Firsthand accounts Archives

Firsthand accounts

  • Civil War Times Magazine

    Aboard Sultana

     ‘I could see fire and hear groans and screams and seemen jumping in the river by the hundreds . . . . ’ William French Dixon—20 years old—was farming in Henderson County, Kentucky, when Lincoln’s call for volunteers in 1861...

  • Civil War Times Magazine

    Early Days- Martin A. Haynes

    The war’s first large land battle began with both sides confident of quick victory. But as one Union participant remembered in 1865, few things in wartime are really as they first appear. About a mile beyond was the little village of...

  • Civil War Times Magazine

    Missing the Signs

    Objectivity is part of a historian’s creed, but every decision he makes about a piece of evidence is filtered inevitably through his own perspective. The contents of a document are fixed, but the meaning of its words is oftentimes open...

  • Civil War Times Magazine

    The Moral Regiment at the Battle of Vicksburg

    A Union regiment enough, an Illinois unit that fought at Vicksburg was known as the “Moral Regiment”(or “Teachers Regiment”). However, as the diary of Sergeant composed only of men with high moral character? Oddly William Murray...

  • Civil War Times Magazine

    A Dog’s Life

    Our own regiment had a pet of great value and high regard in “Little Jim,”…a small rat terrier of fine blooded stock…given by a friend to John C. Kensill, with whom he was mustered into the United States service “for three years,...

  • Civil War Times Magazine

    Dead Horses in Sheridan’s Ashes

    William Daniel Cabell of Norwood, Virginia, served the Confederacy as the captain of the New Market Home Guard from 1861-65. During this time New Market, a village near the Tye River’s entrance to the James  River, was renamed...

  • Civil War Times Magazine

    The Letters of James Quilliam

    James Daniel Quilliam was born on February 2, 1836, to James and Margaret Cain Quilliam, who had emigrated to the United States from the Isle of Man. The family had purchased land in the rural area of Westfield, N.Y., where J.D. Quilliam...

  • Civil War Times Magazine

    Desperate Deeds of Valor

    New Englander Warren Lee Goss caught “the war fever” after hearing that Confederate sympathizers in Baltimore had attacked the 6th Massachusetts on its way to Washington, D.C., on April 19, 1861. He soon found that Army life required a...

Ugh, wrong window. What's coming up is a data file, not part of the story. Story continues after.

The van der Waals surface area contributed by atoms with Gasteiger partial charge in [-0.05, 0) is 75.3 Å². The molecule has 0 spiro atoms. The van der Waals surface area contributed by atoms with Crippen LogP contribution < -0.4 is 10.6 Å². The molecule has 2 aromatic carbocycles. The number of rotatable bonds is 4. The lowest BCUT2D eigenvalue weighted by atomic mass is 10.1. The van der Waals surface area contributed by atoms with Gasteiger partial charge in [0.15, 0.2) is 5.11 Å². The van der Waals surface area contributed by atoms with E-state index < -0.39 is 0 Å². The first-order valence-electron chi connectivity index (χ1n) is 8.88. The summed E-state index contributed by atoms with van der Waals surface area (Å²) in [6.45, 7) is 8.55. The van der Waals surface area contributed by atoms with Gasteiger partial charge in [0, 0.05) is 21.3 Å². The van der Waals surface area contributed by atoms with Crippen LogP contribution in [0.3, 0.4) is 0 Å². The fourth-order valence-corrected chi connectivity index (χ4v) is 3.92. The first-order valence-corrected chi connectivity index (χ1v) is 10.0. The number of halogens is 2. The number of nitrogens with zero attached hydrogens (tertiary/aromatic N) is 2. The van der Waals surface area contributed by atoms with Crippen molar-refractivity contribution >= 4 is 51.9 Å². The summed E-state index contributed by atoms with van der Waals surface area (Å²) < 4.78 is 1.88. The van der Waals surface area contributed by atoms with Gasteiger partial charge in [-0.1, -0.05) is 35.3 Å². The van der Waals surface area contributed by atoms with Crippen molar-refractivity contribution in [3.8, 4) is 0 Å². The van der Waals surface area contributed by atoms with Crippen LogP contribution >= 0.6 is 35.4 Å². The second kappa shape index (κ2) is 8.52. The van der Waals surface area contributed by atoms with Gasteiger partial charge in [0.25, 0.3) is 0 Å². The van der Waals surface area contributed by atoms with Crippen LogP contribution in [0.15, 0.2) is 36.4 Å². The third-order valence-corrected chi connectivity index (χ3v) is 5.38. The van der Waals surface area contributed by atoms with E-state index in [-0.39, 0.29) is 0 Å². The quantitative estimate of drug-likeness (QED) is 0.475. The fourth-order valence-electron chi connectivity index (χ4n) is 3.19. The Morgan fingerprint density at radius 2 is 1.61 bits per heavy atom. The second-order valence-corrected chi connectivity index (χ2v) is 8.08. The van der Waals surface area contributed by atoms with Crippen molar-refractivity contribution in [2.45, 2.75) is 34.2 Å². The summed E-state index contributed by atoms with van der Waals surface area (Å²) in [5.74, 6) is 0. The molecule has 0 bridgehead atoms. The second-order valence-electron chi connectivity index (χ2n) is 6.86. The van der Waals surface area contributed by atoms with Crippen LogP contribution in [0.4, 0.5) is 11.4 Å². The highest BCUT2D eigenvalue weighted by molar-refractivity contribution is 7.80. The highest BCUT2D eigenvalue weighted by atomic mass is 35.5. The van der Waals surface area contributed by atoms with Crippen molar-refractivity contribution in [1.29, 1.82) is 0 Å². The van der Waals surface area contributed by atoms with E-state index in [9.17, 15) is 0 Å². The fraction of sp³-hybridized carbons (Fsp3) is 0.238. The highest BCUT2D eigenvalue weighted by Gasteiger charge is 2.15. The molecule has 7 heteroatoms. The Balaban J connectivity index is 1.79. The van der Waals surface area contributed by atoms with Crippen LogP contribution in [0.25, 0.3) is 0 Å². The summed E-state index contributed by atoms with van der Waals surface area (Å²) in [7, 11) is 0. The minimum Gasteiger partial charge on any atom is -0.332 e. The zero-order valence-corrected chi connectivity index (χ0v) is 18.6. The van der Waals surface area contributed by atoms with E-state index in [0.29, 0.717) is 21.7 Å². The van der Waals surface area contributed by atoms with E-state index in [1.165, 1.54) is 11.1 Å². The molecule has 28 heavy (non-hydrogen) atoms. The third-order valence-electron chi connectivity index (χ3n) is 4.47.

• Civil War Times Magazine

    Dueling Diarists in Winchester

    Of all the towns and villages in the Union or Confederacy during the Civil War, Winchester, Virginia, was fought over most. The sleepy town of just 4,400 residents changed hands 72 times, including 13 times in one  day. This...

  • Civil War Times Magazine

    Seven Devils to Each Man

    As evening fell over Gettysburg on July 2, 1863, exhausted troops realized that the fight was not yet won. Sergeant Valerius Giles of the 4th Texas Infantry, Robertson’s Brigade, recalled the futile Confederate assault on Little Round...

  • Civil War Times Magazine

    ‘You may judge how it was when I tell you how we...

    George W.W. Hawk was the oldest child and only son of Daniel and Phoebe Hawk of Armstrong County, Pennsylvania. He had four younger sisters whom he mentioned in several of his letters home:  Mary, age 20; Harriet, 17; Sadie, 14; and...

  • Civil War Times Magazine

    That Ramrod Did the Work

    William Patteson was 15 and living near Culpeper Court House when the war, quite literally, came home. Fleeing ahead of a Union army charged with confiscating or destroying civilian property, Patteson joined up with the 21st Virginia...

  • Civil War Times Magazine

    The Boys From Brenham

    When the Civil War began, Virginius Pettey was a 25-year-old bachelor practicing law in Brenham, Texas. His office was on the second floor of a building near the county courthouse. He lived in a small nearby settlement called Hog’s...

  • Civil War Times Magazine

    Wrath Awaits the Invader

    Captain John Dickison and his men staked their claim to a piece of the southern partisan legend at Gainesville. On a swampy, hot Monday in midday August 1864, a subdivision of the U.S. Army embarked upon an invasion expedition from Baldwin...

  • Civil War Times Magazine

    ‘I Could Do But Little for Them’

    The 13th South Carolina Regiment was with the Army of Northern Virginia from April 1862 to the end of the war. It saw combat at the Second Battle of Manassas in late August 1862 and then at Chantilly on September 1. Dr. Spencer Glasgow...

  • Civil War Times Magazine

    ‘What I Thought At Antietam’

    John Rankin was a 19-year-old private in Company A of the 27th Indiana Volunteer Regiment when, in September 1862, he fought in the Battle of Antietam. Years later he recorded his impressions of that harrowing experience. He seemed...